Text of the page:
Immigrants or foreigners convicted of certain fraud crimes are subject to deportation or inadmissibility to the United States. Under INA 101(a)(43)(M)(i) fraud or deceit crimes in which the loss to the victim exceeds $10,000 is an aggravated felony. Pursuant to InA 101(a)(43)(M)(ii) an offense described in Internal Revenue Code Section 7201, relating to tax evasion in which the loss to the government exceeds $10,000 is an aggravated felony. These offenses are deportable crimes. An aggravated felonious offense is not considered to be fraud unless the fraud or deceit is a necessary, proven element of the crime.
The Amount of Loss
The amount of loss that the defendant was convicted of and not the amount of restitution, or other losses, governs whether offense is an aggravated felony. If you are facing charges or conviction related to the above-referenced crimes, contact an experienced immigration attorney to develop a strategy on how to minimize immigration consequences of possible violations.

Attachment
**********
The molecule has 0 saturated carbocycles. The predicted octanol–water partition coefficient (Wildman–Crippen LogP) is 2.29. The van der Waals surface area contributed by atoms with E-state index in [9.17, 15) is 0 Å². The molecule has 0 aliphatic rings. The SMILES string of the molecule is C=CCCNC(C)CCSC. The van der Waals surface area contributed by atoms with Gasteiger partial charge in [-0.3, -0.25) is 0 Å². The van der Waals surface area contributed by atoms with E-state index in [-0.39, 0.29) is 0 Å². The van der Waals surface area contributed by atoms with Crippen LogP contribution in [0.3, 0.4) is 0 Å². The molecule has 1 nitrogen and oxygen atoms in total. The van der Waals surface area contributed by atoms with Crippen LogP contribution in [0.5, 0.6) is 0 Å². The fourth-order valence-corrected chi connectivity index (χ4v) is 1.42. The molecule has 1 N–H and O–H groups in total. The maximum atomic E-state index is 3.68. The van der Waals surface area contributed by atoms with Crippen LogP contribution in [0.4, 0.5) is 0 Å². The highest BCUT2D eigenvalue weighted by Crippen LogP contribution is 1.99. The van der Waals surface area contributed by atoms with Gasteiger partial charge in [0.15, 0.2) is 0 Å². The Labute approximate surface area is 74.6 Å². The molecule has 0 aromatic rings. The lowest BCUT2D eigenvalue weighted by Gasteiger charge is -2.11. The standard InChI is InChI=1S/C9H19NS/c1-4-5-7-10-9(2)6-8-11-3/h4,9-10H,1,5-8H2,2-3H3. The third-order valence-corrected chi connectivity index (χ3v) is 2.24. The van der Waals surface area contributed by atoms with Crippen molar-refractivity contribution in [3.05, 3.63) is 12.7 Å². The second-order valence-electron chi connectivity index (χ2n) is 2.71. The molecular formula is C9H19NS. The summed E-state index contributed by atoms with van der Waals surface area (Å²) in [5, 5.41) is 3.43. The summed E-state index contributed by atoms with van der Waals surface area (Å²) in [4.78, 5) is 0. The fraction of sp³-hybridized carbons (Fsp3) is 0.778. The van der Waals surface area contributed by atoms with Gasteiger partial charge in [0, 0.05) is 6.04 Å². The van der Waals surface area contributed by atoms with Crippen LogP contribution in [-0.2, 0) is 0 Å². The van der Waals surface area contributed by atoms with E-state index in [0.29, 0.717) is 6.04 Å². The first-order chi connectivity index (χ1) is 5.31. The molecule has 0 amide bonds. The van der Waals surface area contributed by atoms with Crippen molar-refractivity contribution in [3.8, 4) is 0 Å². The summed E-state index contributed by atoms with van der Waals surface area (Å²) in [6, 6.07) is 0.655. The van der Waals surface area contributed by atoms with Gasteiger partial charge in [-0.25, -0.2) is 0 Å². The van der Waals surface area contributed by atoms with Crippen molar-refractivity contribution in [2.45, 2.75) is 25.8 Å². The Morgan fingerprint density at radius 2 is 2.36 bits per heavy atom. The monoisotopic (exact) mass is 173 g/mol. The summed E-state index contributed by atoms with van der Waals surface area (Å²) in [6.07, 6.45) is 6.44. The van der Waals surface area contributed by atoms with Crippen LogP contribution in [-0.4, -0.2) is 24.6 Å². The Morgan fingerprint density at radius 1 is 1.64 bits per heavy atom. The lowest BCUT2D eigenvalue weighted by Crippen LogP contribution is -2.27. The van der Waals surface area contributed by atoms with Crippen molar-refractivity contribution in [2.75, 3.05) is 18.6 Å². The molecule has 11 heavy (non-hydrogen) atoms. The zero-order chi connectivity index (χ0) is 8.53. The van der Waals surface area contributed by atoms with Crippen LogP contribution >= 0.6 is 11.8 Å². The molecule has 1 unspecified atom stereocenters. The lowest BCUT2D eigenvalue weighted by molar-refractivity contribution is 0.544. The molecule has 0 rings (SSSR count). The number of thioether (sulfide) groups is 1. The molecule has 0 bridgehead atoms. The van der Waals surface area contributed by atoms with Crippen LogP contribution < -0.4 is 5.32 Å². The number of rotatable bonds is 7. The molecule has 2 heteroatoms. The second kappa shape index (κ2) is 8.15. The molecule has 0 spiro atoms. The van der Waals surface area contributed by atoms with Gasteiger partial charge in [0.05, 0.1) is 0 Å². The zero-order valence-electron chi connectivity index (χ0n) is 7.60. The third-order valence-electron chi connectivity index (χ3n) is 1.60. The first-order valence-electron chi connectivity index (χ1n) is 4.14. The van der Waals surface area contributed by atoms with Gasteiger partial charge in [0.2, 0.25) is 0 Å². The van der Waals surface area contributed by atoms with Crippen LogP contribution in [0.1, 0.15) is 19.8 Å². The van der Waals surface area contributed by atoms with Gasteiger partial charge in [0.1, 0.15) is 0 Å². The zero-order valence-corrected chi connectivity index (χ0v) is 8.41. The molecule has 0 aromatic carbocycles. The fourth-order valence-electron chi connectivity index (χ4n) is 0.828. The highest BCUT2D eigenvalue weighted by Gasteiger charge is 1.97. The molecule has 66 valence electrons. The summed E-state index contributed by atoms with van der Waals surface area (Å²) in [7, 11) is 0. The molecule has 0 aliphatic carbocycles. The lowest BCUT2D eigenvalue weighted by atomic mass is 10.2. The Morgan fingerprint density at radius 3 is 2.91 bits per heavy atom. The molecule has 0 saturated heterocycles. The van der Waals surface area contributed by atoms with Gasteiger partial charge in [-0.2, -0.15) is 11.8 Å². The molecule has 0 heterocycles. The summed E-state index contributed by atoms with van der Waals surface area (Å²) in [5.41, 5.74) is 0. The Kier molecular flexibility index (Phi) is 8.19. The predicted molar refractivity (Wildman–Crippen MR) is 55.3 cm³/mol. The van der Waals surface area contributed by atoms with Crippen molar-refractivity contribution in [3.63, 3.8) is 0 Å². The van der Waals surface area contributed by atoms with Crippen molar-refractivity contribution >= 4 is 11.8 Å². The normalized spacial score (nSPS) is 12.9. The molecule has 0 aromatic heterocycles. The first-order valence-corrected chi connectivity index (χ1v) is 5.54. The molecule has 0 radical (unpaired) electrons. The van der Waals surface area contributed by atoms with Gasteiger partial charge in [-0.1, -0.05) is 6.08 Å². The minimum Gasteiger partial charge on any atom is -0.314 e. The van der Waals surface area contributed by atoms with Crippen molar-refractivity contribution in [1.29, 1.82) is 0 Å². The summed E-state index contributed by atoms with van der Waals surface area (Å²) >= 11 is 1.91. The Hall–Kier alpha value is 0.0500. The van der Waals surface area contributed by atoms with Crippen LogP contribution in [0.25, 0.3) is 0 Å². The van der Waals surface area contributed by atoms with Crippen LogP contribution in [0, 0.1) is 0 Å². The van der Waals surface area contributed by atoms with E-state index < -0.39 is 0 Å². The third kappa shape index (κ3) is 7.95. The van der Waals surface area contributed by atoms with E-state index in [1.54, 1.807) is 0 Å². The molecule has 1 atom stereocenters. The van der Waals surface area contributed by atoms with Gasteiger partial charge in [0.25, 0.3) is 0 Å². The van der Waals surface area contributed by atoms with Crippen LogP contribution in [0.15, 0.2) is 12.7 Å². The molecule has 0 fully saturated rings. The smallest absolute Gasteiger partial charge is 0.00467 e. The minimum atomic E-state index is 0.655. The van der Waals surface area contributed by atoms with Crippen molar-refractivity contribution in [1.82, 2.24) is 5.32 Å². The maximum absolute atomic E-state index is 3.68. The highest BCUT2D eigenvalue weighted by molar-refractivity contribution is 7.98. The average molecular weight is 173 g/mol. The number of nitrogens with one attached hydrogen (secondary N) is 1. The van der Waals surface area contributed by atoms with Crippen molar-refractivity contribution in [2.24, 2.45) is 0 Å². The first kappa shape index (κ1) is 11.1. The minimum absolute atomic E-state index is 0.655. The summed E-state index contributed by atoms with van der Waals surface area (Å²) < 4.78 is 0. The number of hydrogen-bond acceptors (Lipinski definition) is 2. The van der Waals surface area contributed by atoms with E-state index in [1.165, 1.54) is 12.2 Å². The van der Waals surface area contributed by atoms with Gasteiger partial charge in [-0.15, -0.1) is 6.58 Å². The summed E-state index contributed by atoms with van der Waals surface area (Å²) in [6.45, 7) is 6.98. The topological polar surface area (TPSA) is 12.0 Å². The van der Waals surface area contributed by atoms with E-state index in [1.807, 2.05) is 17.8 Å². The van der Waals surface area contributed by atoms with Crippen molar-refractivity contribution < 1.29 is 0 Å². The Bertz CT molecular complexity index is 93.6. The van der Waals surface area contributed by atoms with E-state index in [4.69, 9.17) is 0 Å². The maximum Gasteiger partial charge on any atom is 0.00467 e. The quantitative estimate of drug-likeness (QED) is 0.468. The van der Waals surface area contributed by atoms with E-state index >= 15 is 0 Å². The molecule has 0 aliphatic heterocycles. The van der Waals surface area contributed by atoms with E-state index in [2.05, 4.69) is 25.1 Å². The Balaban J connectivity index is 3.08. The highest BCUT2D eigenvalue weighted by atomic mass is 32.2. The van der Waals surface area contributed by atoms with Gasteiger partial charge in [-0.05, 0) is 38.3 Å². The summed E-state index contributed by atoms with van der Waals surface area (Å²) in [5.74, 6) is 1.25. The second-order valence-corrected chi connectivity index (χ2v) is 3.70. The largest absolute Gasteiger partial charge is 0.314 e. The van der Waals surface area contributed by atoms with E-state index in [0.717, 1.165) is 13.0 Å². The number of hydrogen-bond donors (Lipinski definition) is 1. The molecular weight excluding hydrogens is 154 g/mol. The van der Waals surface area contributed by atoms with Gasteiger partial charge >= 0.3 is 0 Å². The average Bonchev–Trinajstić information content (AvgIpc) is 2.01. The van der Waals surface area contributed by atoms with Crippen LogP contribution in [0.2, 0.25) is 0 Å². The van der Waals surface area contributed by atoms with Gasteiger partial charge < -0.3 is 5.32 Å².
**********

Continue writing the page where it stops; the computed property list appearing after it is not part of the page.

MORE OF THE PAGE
Theft and Burglary Offense
A state theft misdemeanor with the term of imprisonment for one year is an aggravated felony. A vehicle theft is considered to be larceny and, therefore, an aggravated felony. Under certain circumstances, a vehicle theft might be considered a crime of violence and, thus, also a deportable offense.